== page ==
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Daughters of the Dust

Posted: Wed Mar 01, 2017 8:05 am
by rapta
Dual Format Edition coming June 19th.

Re: Daughters of the Dust

Posted: Wed Mar 01, 2017 12:17 pm
by dda1996a
Aside from inspiring Beyonce's Lemonade and being a historically important landmark in African American cinema, is it any good?

Re: Daughters of the Dust

Posted: Wed Mar 01, 2017 3:28 pm
by zedz
It's great, and loooong overdue. Very different vibe to most other films by black filmmakers, especially at the time. Burnett and Malick are the most obvious reference points, but it's very much its own thing.

Bravo, BFI!

Whoever thought we'd get Limite, Taipei Story, Daughter of the Nile and Daughters of the Dust all announced within a few weeks of one another?

Re: Daughters of the Dust

Posted: Wed Mar 01, 2017 3:33 pm
by knives
Apparently this comes from Cohen so expect them to make an announcement as well.

Re: Daughters of the Dust

Posted: Wed Mar 01, 2017 5:41 pm
by rapta
Cohen already announced theirs last Summer; it's coming out next month.

Re: Daughters of the Dust

Posted: Fri Apr 28, 2017 8:22 am
by antnield

Re: Daughters of the Dust

Posted: Fri Apr 28, 2017 8:38 am
by goblinfootballs
Cohen's copy is sitting on my shelf, waiting to be watched!

Edited after seeing earlier post dates.

Re: Daughters of the Dust

Posted: Fri Jun 02, 2017 10:43 am
by MichaelB
Full specs announced:
Daughters of the Dust
A film by Julie Dash

In cinemas today and Dual Format Edition (DVD/Blu-ray) release on 26 June 2017

The first widely released film by an African American female director, Daughters of the Dust was met with wild critical acclaim and rapturous audience response when it opened in 1991. The film and its legacy still resonates, most recently as a major influence in Beyoncé’s video album Lemonade.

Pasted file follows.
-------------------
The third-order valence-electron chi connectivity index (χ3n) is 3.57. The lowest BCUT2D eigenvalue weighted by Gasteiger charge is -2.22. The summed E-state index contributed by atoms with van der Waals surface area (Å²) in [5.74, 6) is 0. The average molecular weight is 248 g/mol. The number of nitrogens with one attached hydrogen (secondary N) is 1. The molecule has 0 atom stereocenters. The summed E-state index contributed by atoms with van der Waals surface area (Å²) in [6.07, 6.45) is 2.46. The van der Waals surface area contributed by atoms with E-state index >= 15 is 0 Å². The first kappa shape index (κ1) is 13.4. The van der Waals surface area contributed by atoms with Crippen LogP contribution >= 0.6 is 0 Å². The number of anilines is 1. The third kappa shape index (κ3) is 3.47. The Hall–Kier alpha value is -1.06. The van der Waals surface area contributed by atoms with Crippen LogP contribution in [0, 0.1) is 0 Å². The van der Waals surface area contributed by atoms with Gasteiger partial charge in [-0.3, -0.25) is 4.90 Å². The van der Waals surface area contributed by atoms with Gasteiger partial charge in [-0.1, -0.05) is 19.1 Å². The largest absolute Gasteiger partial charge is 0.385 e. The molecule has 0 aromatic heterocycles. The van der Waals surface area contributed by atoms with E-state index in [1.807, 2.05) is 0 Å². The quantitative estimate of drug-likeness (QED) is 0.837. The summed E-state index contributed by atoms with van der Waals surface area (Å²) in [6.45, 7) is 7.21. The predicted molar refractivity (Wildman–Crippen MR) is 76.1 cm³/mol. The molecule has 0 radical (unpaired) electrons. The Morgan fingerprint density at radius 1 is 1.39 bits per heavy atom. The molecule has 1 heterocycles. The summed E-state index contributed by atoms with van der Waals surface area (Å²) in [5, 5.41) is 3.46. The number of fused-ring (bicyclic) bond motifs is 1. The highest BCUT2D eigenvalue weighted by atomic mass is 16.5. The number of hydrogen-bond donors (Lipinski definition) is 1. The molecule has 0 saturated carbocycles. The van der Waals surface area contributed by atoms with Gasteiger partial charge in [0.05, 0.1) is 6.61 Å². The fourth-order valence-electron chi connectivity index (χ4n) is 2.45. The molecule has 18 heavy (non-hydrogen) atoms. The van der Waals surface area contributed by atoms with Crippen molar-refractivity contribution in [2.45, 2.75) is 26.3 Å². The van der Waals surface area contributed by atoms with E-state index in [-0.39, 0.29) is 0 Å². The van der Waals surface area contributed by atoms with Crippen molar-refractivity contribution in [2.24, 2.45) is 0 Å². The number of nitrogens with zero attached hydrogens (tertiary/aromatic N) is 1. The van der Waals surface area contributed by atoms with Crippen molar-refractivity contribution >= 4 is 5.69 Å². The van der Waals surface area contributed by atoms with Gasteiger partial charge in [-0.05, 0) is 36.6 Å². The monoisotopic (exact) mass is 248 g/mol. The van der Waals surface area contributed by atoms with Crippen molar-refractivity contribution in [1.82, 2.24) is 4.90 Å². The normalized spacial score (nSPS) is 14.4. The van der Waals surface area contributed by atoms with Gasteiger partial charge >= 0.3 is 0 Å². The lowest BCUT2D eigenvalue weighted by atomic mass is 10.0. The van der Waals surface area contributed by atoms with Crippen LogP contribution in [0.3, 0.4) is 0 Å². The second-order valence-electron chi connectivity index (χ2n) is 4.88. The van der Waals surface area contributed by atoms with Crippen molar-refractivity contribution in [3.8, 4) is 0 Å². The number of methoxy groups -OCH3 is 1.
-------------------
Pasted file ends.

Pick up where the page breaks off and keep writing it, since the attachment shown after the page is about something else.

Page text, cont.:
This new restoration of Julie Dash’s landmark film, by Cohen Media Group in conjunction with UCLA, and overseen by cinematographer Arthur Jafa, means audiences will finally see the film exactly as the director intended.

In South Carolina’s Sea Islands at the dawn of the 20th century, a multi-generational family of the Gullah community – former west-African slaves who adopted many of their ancestors’ Yoruba traditions – struggle to maintain their cultural heritage and folklore while contemplating a migration to the mainland and even further from their roots.

Special features

• Presented in High Definition and Standard Definition
• Audio Commentary with Julie Dash and Michelle Materre
• An Interview with Julie Dash (2017, 72 mins): the director in conversation with Dr Stephane Dunn
• Q&A with director Julie Dash and actress Cheryl Lynn Bruce (2017, 25 mins): from the 2016 Chicago International Film Festival, moderated by actress Regina Taylor
• An Interview with Arthur Jafa (2017, 51 mins): the cinematographer interviewed by Karen Alexander
• 2016 theatrical trailer
• Illustrated booklet with full film credits, essays and reviews by Jennifer DeClue, Gaylene Gould, Karen Alexander and Lizzie Francke

Product details

RRP: £19.99/ Cat. no. BFIB1273 / Cert PG
USA / 1991 / colour / 112 mins / English with optional hard-of-hearing subtitles / original aspect ratio 1.85:1
BD50: 1080p, 24fps, PCM 1.0 mono (48kHz/24-bit) / DVD9: PAL, 25fps, Dolby Digital 1.0 mono (192kbps)
...and here's the BFI's new trailer.

Re: Daughters of the Dust

Posted: Thu Dec 14, 2017 3:31 pm
by DeprongMori
Has anyone seen any comparisons between the Cohen and the BFI release on this? (I had ended up ordering the BFI.) They both have the same supplements — a couple hours worth of material, but the Cohen puts them on a second BD-50. I’m wondering if the PQ of the BFI suffers in comparison.

I usually refer to DVDbeaver on questions like this, but it looks like he hasn’t reviewed either disc.

Re: Daughters of the Dust

Posted: Mon May 14, 2018 7:18 pm
by zedz
This is a fine presentation of a very beautiful film, and the extras are magnificent and very lengthy. Long, detailed conversations with lots of technical detail, and surprisingly little redundancy between Dash's feature-length commentary and feature-length interview. Arthur Jafa's interview is one of the very best cinematographer interviews I've ever seen, and really gets to grips with the technical challenges of this particular project as well as talking insightfully about broader topics like film vs. digital. It looks like the Cohen disc is only missing the commentary, but all the extras here are so good that it makes the BFI an easy choice.

Re: Daughters of the Dust

Posted: Wed May 16, 2018 11:27 am
by dda1996a
It's a shame they couldn't include any of Dash's short films